As the Wisconsin Badgers get ready for one of their tougher challenges of the season on Tuesday night in visiting the No. 3 Purdue Boilermakers, the team will hope to find some more consistent performances from players in their starting lineup surrounding Ethan Happ and Brad Davison.
Junior forward Khalil Iverson, when he has gotten more involved in the game, has had a lot of success. That includes an 17-point performance against Yale (on 8-of-9 shooting), a 16-point road outing against Penn State (7-of-8), and a 17-point performance against Chicago State (6-for-10).
However, Iverson has only finished in double-digits three other times, for a total of six times this season in 18 games. While Iverson’s scoring ability has come and gone this season, it is not due to poor shooting. He is currently shooting 56 percent from the field and 68 percent from the free-throw line.
Iverson’s lack of scoring comes from a lack of attempts. He has taken five or fewer shots in nine of his 18 games this season and has only taken eight or more shots five times.
Another player that has proven his ability to score but has seen fewer points due to fewer shots is redshirt freshman Aleem Ford. Ford joined the starting lineup against Baylor on Nov. 20 and has seen success, shooting 44 percent from the field and a team-leading 46 percent from behind the three-point arc in 18 games, including 13 starts.
However, Ford, like Iverson, has seen his share of gams, where he has taken limited shots. Ford has taken five or fewer shots in 12 of his 18 games and has only scored in double-digits four times.
Both Iverson and Ford have shown signs of a scorer’s mentality this season, they just need to see more looks and take more open shots when available.
However, taking more shots may prove to be more difficult, as Wisconsin is currently last in the Big Ten in shot attempts with 969, proving its slow pace of play is limiting opportunities.
One player that has been putting up a much more consistent run as of late is sophomore Brevin Pritzl. The De Pere, Wis., native has started six of his last seven games since the 82–63 home to loss to Marquette on Dec. 9, but he did not play against Indiana on Jan. 2 due to a concussion. Despite missing the home win against the Hoosiers, he has been averaging 12.1 points per game in his last seven outings.
The most potent player off the bench to start the season but has started recently, true freshman Nate Reuvers he found his way onto the court in in 13 games, including three starts, after burning his redshirt
Reuvers averages 5.7 points per game and has shown potential, shooting 39 percent overall. Though starting 0-for-10 from the field for his collegiate career, the forward scored 10 points on 4-of-4 shooting in the Big Ten-opening loss to Ohio State.
He followed up his Big Ten opener with an 11-point effort in Wisconsin’s second Big Ten game against Penn State. Since then, he has tallied double-digit points once at Rutgers (10).
Apart from Reuvers, Wisconsin’s bench doesn’t go too deep. Sophomore T.J. Schlundt and freshman Walt McGrory have seen the lion’s share of the minutes at 8.5 and 9.9 per game, respectively, with redshirt senior forward Aaron Moesch logging 6.8 minutes per contest.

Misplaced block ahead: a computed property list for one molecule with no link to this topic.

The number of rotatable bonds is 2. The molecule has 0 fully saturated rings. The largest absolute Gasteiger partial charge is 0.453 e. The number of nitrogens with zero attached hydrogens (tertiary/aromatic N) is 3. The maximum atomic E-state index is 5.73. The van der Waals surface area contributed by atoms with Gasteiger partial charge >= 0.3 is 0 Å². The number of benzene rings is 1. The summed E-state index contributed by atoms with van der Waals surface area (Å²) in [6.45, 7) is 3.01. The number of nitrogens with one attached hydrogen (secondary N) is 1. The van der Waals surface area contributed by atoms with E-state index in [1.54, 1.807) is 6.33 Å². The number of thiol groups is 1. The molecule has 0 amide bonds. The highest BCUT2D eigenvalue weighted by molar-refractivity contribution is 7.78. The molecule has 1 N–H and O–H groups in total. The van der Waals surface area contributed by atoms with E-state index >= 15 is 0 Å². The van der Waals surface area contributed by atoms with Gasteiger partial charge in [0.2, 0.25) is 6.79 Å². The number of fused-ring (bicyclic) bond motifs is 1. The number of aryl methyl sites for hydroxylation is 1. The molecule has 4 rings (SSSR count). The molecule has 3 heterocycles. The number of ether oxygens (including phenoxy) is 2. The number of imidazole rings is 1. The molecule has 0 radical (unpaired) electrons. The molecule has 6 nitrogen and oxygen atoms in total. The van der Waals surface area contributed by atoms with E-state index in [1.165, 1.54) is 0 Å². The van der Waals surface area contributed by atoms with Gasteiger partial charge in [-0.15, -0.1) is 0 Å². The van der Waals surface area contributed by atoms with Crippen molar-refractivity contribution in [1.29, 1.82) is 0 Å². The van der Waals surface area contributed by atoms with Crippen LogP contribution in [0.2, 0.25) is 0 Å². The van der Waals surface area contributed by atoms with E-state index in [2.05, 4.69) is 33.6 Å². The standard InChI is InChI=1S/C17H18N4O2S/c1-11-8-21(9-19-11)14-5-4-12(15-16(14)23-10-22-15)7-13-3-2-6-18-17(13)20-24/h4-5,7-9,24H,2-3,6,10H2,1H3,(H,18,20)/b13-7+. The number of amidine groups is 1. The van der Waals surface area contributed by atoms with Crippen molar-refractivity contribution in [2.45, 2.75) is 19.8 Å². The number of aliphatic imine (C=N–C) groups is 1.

Of the three, Moesch has had the hottest hand, connecting on five of six shots, with Schlundt being the most likely to put up a shot, hitting six of 19 shot attempts. McGrory has yet to hit a shot this season, having only taken four shots.
While Wisconsin (9–9, 2–3 Big Ten) has seen some inconsistent play this season heading into Tuesday’s match-up with Purdue (17–2, 6–0), there have been a couple of players the Badgers have been able to look to at this point in the season.
Those players are Davison and Happ.
While Happ is no stranger to the starting lineup, having started every game the last three seasons, Davison is not only new to the team, he is relatively new to the starting lineup.
Since joining the starting lineup on Nov. 20 against Baylor, Davison has scored in double-digits 11 of 15 games while shooting 43 percent on the year and 38 percent from outside. He has also quickly become one of the team’s verbal leaders on the court, playing at a level far above that of a true freshman—especially when factoring in the left shoulder injury he suffered in his first start that has caused him to wear a brace for most of the season.
In his last three Big Ten games, Davison is shooting 38 percent from the field and 33 percent from long-range, both below his overall average for the season.
As for Happ, he has put up Happ-like numbers all season long and has scored in double-digits in all but two of his games while averaging 16.8 points, fourth in the Big Ten. Happ is also up to his old tricks on the glass as well, hauling in 8.6 rebounds per game. He has put his scoring and rebounding on display as of late, recording a double-double in four of his last five games.
Happ leads Wisconsin in scoring, rebounding, assists, and steals, and has easily been the driving force for the Badgers this season while many of his counterparts have been struggling to find their footing.
That does not mean both have been immune to turnovers, as the most consistent duo on the team contributed to 12 of the team’s 14 turnovers in the recent loss to Rutgers.
If Wisconsin is to turn its season around, a more consistent offensive attack will be needed, especially as the Badgers rank 13th in the Big Ten at 69.1 points per contest.